I had several goals for my fair visit today: Seeing the parade; seeing the 4-H Arts-In; seeing the Amateur Talent Contest; riding various things that would take me up in the air; and also doing the Walking Tour.
There are 12 stops on the walking tour. If you visit 8 of 12, you get a prize. “PLUS the added bonus of walking approximately 2 miles!” says the brochure.
The walking tour took me all day as I wandered hither and yon. But here are all the walking tour pictures, in the order they were encountered, in one post. I visited 11 of 12 sites, only missing reading the informative sign at the Grandstand, though I did visit the grandstand itself, the shops under it and the ramp with the Yarn Bombs.
Sites 1 and 2 are easy. They are right inside the main gate.
Though it was fun to come on the bus, what if the streetcar brought you right into the fair? It used to “…until the ’50s when its usage declined with a new mode of public transport: the bus” (Also because the car companies paid for the destruction of streetcar tracks, but I digress.) This arch was reinstalled in 2014. The Skyride was installed in 1964 when the fair theme was “Pageant of Midwest Progress.” Apparently, many amusement parks have removed their gondola-across-the-park rides. This is terrible news. In other news, there will be a Skyride post forthcoming! Hey look! I’ve made my way back to Fairchild, who was also in yesterday’s post. He’s been the State Fair mascot since 1966. He’s named after Henry S. Fairchild, the guy who, in 1885, solved the Twin Cities conundrum as to who would permanently host the fair by persuading both cities to agree to a spot between them. Fairchild is part of the daily parade, with his sidekick and nephew Fairborne, who appeared in 1983.
Speaking of, this is my only picture of the parade, but there are some princesses, and Fairchild/borne. Other cool things in the parade: the University of Minnesota Marching Band, really big fiberglass farm animals, plus some other bands. Food! It used to be, way back in the beginning, people would bring their food to the fair. But now, there’s no need. There are so many food options.
Deep fried apple pie, anyone? Many people said yes. There was a line. There was a line for everything. Even the milk booth.
Here’s a fellow fair-goer memorialized forever on this blog. Hi, buddy! Apparently, he’s partaken of Mr. Pillow. He’s blocking the sign for the Dairy Building, which you will recall I visited yesterday to see the butter princesses. The brochure tells me those blocks of butter weigh 90 pounds! Also that this butter sculpture thing isn’t new. In 1910 there was a full-sized Teddy Roosevelt.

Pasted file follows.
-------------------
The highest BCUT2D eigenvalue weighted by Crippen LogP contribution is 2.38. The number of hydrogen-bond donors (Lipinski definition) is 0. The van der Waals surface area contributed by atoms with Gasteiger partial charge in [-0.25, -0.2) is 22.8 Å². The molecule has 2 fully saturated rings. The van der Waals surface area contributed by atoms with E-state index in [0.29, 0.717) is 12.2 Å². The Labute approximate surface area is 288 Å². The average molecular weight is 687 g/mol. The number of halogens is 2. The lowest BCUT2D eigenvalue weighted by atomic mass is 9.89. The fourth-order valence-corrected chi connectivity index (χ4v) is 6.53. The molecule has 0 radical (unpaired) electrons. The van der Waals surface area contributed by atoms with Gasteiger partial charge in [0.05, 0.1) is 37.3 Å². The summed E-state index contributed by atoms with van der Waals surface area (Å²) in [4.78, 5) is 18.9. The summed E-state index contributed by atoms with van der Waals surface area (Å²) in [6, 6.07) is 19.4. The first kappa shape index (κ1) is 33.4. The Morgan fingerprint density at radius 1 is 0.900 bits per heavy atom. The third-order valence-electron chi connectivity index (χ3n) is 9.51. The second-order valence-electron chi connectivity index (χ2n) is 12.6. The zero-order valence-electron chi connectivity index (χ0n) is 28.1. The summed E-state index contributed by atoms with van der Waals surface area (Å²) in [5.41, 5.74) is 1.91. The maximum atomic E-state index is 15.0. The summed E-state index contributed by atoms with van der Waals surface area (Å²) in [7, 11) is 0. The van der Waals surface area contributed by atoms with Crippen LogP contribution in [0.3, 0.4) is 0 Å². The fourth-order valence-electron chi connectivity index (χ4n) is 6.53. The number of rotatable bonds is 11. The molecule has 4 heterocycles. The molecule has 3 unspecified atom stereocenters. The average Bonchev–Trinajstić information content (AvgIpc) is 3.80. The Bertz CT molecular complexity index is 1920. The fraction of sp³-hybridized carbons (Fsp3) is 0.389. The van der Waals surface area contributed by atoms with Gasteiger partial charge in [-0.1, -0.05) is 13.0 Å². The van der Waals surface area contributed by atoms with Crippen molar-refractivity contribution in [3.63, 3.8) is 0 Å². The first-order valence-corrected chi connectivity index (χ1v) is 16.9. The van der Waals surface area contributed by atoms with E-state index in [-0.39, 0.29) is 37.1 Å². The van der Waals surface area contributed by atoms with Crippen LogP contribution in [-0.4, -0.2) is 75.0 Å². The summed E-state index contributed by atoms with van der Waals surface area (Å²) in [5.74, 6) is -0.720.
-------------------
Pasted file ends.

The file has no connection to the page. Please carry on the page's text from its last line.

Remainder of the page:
Here we are at the sign for the CHS Miracle of Birth Center. Though the brochure talks about genesis of this attraction, it does not tell me what CHS stands for. While I find the name to be awkward, who can resist baby animals? There’s a full post about this place.
Here’s a part of Fair History I only have a picture of from the outside. (There was just too much to do–I didn’t see everything.) This is where people go to watch things like the Supreme Six-Horse Hitch class. (I don’t know what that is.) Apparently, this building also once had an ice rink, but it closed in 2014.
Swine Barn! We went here yesterday, but I have no pictures, due to low light conditions. Completed in 1936 by the WPA! In WWII, all animal barns became a military aircraft propeller plant. This is also where you can get your pig ear headbands. I saw a lot of people wearing them.
Machinery Hill. I skipped this too. Farm Machinery? Not really my thing.
Walking tour sites visited, but neglected to take a picture of: J.V. Baley House. I’m sad I don’t have a picture of this one. The greenhouse superintendents used to live in this house, right on the state fair property. That’s something that has disappeared in this modern world: free housing as part of your salary. Now this house is the home of the Minnesota State Fair Foundation.
4-H building! I went there yesterday. I returned today. I neglected to get a picture of the walking tour sign. It’s another WPA building. Apparently there are dormitories upstairs? What? 4-H participants stay in the 4-H building during the fair? Oh my gosh!
Having punched all but one of my circles, I headed to the Heritage Center.
And here’s my prize! Postcards! (Big win for me.) A pennant, and a collapsible water bottle. Very fun!
The Heritage Center has interesting exhibits that I would have loved to have taken more time with.